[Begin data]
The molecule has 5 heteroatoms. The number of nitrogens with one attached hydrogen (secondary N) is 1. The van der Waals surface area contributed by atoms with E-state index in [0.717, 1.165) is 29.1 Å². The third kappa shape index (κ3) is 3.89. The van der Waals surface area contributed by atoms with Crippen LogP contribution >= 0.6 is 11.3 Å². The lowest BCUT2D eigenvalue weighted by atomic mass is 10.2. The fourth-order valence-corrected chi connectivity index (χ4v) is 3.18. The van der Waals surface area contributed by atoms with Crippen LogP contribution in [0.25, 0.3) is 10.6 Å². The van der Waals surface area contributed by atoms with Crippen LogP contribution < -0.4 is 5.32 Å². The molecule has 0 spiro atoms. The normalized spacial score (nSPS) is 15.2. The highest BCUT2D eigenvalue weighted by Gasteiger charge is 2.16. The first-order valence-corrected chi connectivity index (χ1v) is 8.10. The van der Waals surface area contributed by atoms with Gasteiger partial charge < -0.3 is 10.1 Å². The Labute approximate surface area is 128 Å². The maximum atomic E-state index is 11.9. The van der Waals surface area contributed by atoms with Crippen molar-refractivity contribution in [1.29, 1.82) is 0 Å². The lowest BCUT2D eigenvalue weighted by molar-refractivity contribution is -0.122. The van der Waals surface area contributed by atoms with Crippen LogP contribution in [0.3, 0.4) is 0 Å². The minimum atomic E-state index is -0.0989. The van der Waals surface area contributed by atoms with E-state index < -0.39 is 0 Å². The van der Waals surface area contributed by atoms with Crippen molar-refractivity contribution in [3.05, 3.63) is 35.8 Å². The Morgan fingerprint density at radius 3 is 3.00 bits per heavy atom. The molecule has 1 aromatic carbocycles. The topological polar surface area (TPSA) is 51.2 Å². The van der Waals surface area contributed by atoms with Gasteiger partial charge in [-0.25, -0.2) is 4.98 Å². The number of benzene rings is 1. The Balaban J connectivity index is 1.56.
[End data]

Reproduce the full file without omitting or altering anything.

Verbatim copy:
The molecule has 5 heteroatoms. The number of nitrogens with one attached hydrogen (secondary N) is 1. The van der Waals surface area contributed by atoms with E-state index in [0.717, 1.165) is 29.1 Å². The third kappa shape index (κ3) is 3.89. The van der Waals surface area contributed by atoms with Crippen LogP contribution >= 0.6 is 11.3 Å². The lowest BCUT2D eigenvalue weighted by atomic mass is 10.2. The fourth-order valence-corrected chi connectivity index (χ4v) is 3.18. The van der Waals surface area contributed by atoms with Crippen LogP contribution in [0.25, 0.3) is 10.6 Å². The van der Waals surface area contributed by atoms with Crippen LogP contribution < -0.4 is 5.32 Å². The molecule has 0 spiro atoms. The normalized spacial score (nSPS) is 15.2. The highest BCUT2D eigenvalue weighted by Gasteiger charge is 2.16. The first-order valence-corrected chi connectivity index (χ1v) is 8.10. The van der Waals surface area contributed by atoms with Gasteiger partial charge < -0.3 is 10.1 Å². The Labute approximate surface area is 128 Å². The maximum atomic E-state index is 11.9. The van der Waals surface area contributed by atoms with Crippen molar-refractivity contribution in [1.29, 1.82) is 0 Å². The lowest BCUT2D eigenvalue weighted by molar-refractivity contribution is -0.122. The van der Waals surface area contributed by atoms with Crippen LogP contribution in [0.3, 0.4) is 0 Å². The minimum atomic E-state index is -0.0989. The van der Waals surface area contributed by atoms with E-state index < -0.39 is 0 Å². The van der Waals surface area contributed by atoms with Crippen molar-refractivity contribution in [3.05, 3.63) is 35.8 Å². The Morgan fingerprint density at radius 3 is 3.00 bits per heavy atom. The molecule has 1 aromatic carbocycles. The topological polar surface area (TPSA) is 51.2 Å². The van der Waals surface area contributed by atoms with Gasteiger partial charge in [-0.25, -0.2) is 4.98 Å². The number of benzene rings is 1. The Balaban J connectivity index is 1.56.